Taper to begin in November

Fed officials gave a heavy hint today that the QE taper will be formally announced in November and, presumably in response to concerns that the surge in inflation won't be as transitory as they originally hoped, there were notable increases in the median interest rate projections.
Paul Ashworth Chief North America Economist
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US Data Response

Industrial Production (Sep.)

The 1.3% fall in industrial production in September partly reflects a temporary hit to mining and chemicals output from Hurricane Ida and a drop in cooling demand, as the weather returned to seasonal norms. That said, most of the 0.7% drop in manufacturing output is due to worsening shortages, particularly of semiconductors, which will hold back production for some considerable time.

18 October 2021

US Economic Outlook

Whiff of stagflation gets stronger

The whiff of stagflation is getting stronger as shortages worsen, leading to surging prices and weaker real GDP growth. Shortages of goods and intermediate inputs will eventually ease, although not for at least six to 12 months. But the drop in the labour force appears to be more permanent, which suggests the pandemic could have a long-term scarring effect on potential GDP after all. We now expect GDP growth to be 2.7% in 2022 and 2.0% in 2023 and we expect CPI inflation to be around 3.0% in both years. We assume the Fed will focus on the weakness in the real economy rather than the sustained overshoot in inflation, however, and are forecasting only two interest rate hikes in 2023.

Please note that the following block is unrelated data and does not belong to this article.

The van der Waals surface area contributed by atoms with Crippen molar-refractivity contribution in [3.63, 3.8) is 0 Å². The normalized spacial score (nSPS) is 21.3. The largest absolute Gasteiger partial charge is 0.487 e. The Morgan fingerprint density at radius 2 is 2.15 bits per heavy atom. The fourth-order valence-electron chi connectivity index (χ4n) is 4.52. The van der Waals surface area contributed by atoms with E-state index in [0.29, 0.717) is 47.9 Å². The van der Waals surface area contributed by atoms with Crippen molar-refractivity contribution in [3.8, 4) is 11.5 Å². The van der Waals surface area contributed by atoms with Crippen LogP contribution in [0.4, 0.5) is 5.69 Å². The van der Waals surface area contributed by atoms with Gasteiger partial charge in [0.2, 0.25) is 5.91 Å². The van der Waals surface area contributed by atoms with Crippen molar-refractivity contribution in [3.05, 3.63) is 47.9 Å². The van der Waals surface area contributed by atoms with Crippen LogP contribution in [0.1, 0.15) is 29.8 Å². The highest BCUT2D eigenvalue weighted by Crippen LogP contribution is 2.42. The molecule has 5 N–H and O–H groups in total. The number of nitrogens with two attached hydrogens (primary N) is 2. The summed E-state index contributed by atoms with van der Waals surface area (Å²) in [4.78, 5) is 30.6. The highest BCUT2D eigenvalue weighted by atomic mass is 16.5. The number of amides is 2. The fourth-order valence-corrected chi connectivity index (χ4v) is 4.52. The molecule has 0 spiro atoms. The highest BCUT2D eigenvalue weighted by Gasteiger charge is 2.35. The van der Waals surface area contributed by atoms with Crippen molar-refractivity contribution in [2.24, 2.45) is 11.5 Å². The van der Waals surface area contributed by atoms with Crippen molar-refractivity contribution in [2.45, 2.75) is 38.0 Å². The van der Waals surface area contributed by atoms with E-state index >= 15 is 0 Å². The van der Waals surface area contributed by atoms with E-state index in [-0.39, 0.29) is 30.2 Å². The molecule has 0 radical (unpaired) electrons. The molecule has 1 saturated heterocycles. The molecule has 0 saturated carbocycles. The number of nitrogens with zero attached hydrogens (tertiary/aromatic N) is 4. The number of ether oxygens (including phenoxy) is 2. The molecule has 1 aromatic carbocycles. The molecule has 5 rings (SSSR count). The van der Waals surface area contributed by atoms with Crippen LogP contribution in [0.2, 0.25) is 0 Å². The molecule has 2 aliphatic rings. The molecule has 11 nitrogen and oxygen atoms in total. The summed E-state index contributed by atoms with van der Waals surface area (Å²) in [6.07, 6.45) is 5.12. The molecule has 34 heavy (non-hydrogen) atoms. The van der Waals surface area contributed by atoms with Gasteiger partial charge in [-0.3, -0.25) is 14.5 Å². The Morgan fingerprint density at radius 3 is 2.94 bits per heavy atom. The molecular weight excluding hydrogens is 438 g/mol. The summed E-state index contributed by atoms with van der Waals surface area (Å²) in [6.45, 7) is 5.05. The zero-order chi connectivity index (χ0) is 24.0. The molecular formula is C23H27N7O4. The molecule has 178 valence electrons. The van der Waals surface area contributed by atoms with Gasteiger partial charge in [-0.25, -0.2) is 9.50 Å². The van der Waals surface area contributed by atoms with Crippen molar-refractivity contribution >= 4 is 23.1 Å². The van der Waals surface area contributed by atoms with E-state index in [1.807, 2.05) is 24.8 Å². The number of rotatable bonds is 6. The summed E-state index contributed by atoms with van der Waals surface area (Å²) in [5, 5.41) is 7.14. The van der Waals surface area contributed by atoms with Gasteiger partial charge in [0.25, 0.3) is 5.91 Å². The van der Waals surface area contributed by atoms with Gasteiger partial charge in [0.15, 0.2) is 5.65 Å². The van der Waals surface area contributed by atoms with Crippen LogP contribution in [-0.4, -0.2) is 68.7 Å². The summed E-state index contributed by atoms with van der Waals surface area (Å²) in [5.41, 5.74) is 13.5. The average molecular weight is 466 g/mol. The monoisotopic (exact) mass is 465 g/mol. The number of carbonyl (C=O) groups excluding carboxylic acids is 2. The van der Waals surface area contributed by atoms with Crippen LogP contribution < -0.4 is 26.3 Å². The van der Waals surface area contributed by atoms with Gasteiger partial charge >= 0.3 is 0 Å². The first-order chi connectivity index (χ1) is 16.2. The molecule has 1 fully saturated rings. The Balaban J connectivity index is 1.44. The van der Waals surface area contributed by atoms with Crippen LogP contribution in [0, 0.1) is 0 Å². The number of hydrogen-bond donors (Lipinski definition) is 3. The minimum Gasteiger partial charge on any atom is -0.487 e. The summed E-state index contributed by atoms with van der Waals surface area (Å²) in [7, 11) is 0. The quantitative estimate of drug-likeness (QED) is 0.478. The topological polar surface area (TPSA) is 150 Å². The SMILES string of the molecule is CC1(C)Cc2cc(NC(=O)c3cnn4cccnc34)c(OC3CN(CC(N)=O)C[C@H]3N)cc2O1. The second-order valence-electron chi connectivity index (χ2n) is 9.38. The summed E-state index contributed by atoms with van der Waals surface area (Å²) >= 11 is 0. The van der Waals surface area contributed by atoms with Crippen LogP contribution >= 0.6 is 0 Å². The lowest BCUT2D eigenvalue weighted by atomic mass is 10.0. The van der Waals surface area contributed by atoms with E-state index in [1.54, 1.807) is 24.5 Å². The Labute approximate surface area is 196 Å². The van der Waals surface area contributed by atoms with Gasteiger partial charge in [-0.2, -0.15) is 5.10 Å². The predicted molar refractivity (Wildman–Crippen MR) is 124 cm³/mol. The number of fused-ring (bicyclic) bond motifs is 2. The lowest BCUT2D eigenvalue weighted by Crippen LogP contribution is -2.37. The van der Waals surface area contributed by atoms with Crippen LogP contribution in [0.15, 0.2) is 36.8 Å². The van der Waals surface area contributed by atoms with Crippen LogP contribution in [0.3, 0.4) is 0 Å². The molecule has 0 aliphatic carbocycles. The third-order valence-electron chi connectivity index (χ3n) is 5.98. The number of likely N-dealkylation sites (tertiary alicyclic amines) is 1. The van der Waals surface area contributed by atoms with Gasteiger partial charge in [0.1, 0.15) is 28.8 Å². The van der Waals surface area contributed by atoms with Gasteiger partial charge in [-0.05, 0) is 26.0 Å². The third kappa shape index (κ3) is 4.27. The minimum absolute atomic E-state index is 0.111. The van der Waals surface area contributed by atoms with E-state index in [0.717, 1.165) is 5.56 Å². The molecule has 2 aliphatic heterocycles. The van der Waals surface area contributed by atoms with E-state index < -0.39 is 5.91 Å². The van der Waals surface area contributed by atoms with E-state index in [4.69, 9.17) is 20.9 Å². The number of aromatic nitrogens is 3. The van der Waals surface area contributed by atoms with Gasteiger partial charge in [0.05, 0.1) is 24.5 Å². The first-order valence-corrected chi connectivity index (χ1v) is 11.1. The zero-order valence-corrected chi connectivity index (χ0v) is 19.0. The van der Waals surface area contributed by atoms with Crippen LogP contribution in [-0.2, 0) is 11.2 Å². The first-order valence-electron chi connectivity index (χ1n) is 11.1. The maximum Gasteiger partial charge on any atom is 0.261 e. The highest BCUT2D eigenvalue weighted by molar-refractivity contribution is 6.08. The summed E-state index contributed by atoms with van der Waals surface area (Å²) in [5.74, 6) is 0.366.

18 October 2021

US Economics Weekly

Labour force exodus shows no sign of reversing

This week brought more news that acute labour shortages and the resulting surge in wages are rapidly feeding through into the most cyclically sensitive components of the consumer price index.

15 October 2021

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US Chart Book

Data provide mixed signals on Delta impact

The latest data provide mixed signals on the impact that the Delta variant is having on the economy. The high frequency indicators for high contact services suggest that activity levelled out in August and weakened a little in early September. Last month’s retail sales report also revealed that spending on food services was broadly flat, but control group sales nevertheless rebounded strongly, as households refocused their spending online and in favour of goods consumption. Elsewhere, leisure and hospitality employment was unchanged in August which, because that sector had been such an important contributor to the strength of the gains in earlier months, helps to explain why payroll employment increased by little more than 200,000 last month. Finally, even though activity only stagnated, the prices for some high contact service activity like hotels and air fares fell quite sharply. The good news is that, with Delta variant infections having now peaked, we should see some rebound in affected activity and employment soon, although the downside is that could contribute to a renewed pick-up in inflation linked to reopening.

21 September 2021

US Data Response

Consumer Prices (Aug.)

The more modest 0.1% m/m increase in core consumer prices in August will be heralded as a sign that the recent surge in inflation was transitory after all but, although the spread of the Delta variant has put the burst of reopening inflation into reverse, there are still plenty of signs of a building cyclical inflationary pressure.

14 September 2021

US Economics Weekly

Labour market shortages getting worse

Tapering is off the table this month and whether the Fed will make an announcement before year-end depends on the strength of employment, which is being held back by increasingly acute labour shortages and the spread of the Delta variant.

CE Spotlight 2021: The Rebirth Of Inflation? We’re holding a week of online events from 27th September to accompany our special research series. Event details and registration here.

10 September 2021
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